Creating classes in VBA - class modules
Part two of a six-part series of blogs

Those who want to add spice to their VBA programming can learn how to create classes, or class modules, and become object-orientated programmers.  It's difficult, but fun - and this multi-part blog will guide you along the way.

  1. Classes and Class Modules
  2. Three Class Examples: from Excel, Life and Me! (this blog)
  3. Creating and Coding a Class: a Simple Worked Example
  4. Running Code at Instantiation and Termination
  5. Coding Properties for Classes
  6. A Worked Example: Playing Hangman in Excel

This blog is part of our free Excel VBA tutorial.  Our classroom courses in VBA aren't free, alas, but they do provide a more structured way to learn to program.

Posted by Andy Brown on 05 March 2012

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Three Class Examples: from Excel, Life and Me!

This page considers 3 examples of classes:

  • An Excel workbook (a pre-defined class in Excel);
  • A baby (a pre-defined class in life); and
  • An input box into which to type letters  (a class I've created myself)

Each one of these classes has properties and methods, and can be instantiated and terminated (that is, you can create a new object based on the class, and - ultimately - dispose of it).

An Excel Example Class: the Workbook

Consider the following lines of code:

Sub CreateWorkbook()

'variable to refer to a workbook

Dim wb As Workbook

'create the new workbook

Set wb = Workbooks.Add

'put something in cell A1

Range("A1").Value = "Kilroy was here"

'now close down the workbook, without saving any changes

wb.Close savechanges:=False


'release the object variable

Set wb = Nothing

End Sub

The result of running these lines?  A brand new workbook:

New workbook created

The new workbook doesn't last for long, however.


Unfortunately, the last line of this macro then closes the workbook down.  When the variable is set to Nothing, Excel will dispose of the object, or terminate it.

Workbook is a pre-defined class within Excel.  When you create an object based on this class, it will automatically have all the properties and methods associated with the class.  So, for example, you would be able to:

  • Apply the Close method to the workbook
  • Inspect the Name property of the workbook

Using OOP jargon, we instantiate an object based on the Workbook class, then terminate it (or dispose of it) when we close the workbook.

A Real Life Example: the Human Class

Consider the birth of a child:

A picture of a baby

A baby doing what babies do best: getting your attention!


Here's an English-to-VBA interpretation of the happy event for those who want to practise their social skills:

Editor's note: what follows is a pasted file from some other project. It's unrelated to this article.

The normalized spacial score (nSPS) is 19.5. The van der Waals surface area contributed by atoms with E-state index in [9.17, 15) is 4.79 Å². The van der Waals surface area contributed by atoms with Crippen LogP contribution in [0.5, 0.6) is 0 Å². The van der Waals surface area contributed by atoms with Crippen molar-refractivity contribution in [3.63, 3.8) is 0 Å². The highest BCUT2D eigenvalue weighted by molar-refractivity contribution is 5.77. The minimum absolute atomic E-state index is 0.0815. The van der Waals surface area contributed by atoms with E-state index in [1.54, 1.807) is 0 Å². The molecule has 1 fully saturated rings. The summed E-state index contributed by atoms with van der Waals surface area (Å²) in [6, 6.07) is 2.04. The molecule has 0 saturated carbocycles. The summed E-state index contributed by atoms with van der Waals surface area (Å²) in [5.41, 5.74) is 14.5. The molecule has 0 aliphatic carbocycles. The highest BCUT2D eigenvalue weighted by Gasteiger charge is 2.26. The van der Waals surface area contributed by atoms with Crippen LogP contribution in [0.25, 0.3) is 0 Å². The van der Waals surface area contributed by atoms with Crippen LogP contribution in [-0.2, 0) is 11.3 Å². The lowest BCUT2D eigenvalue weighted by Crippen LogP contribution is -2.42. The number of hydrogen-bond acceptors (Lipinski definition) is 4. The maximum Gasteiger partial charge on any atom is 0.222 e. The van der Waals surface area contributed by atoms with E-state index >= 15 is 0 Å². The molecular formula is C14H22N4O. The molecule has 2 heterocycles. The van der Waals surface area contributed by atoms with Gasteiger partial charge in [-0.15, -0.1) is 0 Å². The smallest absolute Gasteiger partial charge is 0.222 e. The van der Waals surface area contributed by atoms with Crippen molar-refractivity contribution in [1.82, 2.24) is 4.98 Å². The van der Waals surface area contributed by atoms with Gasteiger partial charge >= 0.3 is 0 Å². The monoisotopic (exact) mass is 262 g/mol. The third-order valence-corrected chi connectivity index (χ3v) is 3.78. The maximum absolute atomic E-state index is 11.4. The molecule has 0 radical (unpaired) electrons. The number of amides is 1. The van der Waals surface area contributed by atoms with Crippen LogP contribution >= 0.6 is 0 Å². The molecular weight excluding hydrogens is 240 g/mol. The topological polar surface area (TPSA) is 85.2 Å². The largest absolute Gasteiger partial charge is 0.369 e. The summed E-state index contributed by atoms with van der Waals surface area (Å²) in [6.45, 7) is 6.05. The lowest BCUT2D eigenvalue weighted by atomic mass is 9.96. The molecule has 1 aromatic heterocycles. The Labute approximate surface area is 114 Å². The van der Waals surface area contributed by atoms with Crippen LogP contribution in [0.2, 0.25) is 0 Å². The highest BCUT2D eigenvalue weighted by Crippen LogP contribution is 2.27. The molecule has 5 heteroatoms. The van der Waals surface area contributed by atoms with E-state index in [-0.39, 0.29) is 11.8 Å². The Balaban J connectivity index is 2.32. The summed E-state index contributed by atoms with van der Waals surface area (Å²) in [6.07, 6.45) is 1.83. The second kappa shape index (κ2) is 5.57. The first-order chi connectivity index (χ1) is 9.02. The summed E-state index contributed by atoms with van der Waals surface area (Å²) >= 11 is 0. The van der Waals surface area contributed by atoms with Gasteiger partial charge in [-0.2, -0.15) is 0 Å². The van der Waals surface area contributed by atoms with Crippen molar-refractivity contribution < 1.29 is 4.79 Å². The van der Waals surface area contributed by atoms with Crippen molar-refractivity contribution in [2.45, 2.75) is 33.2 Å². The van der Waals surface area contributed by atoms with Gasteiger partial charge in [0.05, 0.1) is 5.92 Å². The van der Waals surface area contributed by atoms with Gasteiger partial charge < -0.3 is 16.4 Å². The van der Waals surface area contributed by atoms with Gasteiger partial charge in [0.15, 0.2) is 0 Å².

English VBA
A baby has been born. A new object based on the Human class has been instantiated.
It's a boy! The baby is an instance of a Man object, inheriting from the Human class (ie it has all the usual human attributes, but also man-bits, and its IfCanReadMaps property has been pre-set to True).
It's called Bob. The Name property of this object has been set to Bob.
It's been baptised. Someone has applied the Dip method to the object.

Sad footnote: eventually, inevitably, this human will eventually die (or in VBA-speak, the object will be disposed of).

A Custom Object: an InputBox for Single Characters

Suppose you want to play Hangman in Excel (I'm not sure if this is UK-specific; it's a game where you have to guess a word letter by letter, with only a certain number of guesses allowed before you are "hung"). 

At the heart of your system will be the need to ask a user to type in a letter, using an input box:

InputBox for letter

You can type in a letter and select OK.


To make it easier to write and read this code, we could create a LetterGuess object (except we'll call it clsLetterGuess, to emphasise that it's a class).  Here's how it'll work:

Hangman event How class will handle this
Start to ask for a letter. Create a new instance of a clsLetterGuess class, and keep looping until a single letter is entered.
See if it's already been been entered. Check the letter against the ones which have already been guessed, and return True or False in the IfDuplicate property.
See if the letter exists in the word. If this isn't a duplicate, apply the Validate method to the letter, which will uncover any matching letters found in the word.
That's it! Dispose of the clsLetterGuess object; we no longer need it.

This perfectly illustrates the problem with classes: you could create a variety of different combinations of properties and methods for the clsLetterGuess class to solve this problem, and it's not obvious which will give the best results.  There is rarely an obvious optimal answer with class design.

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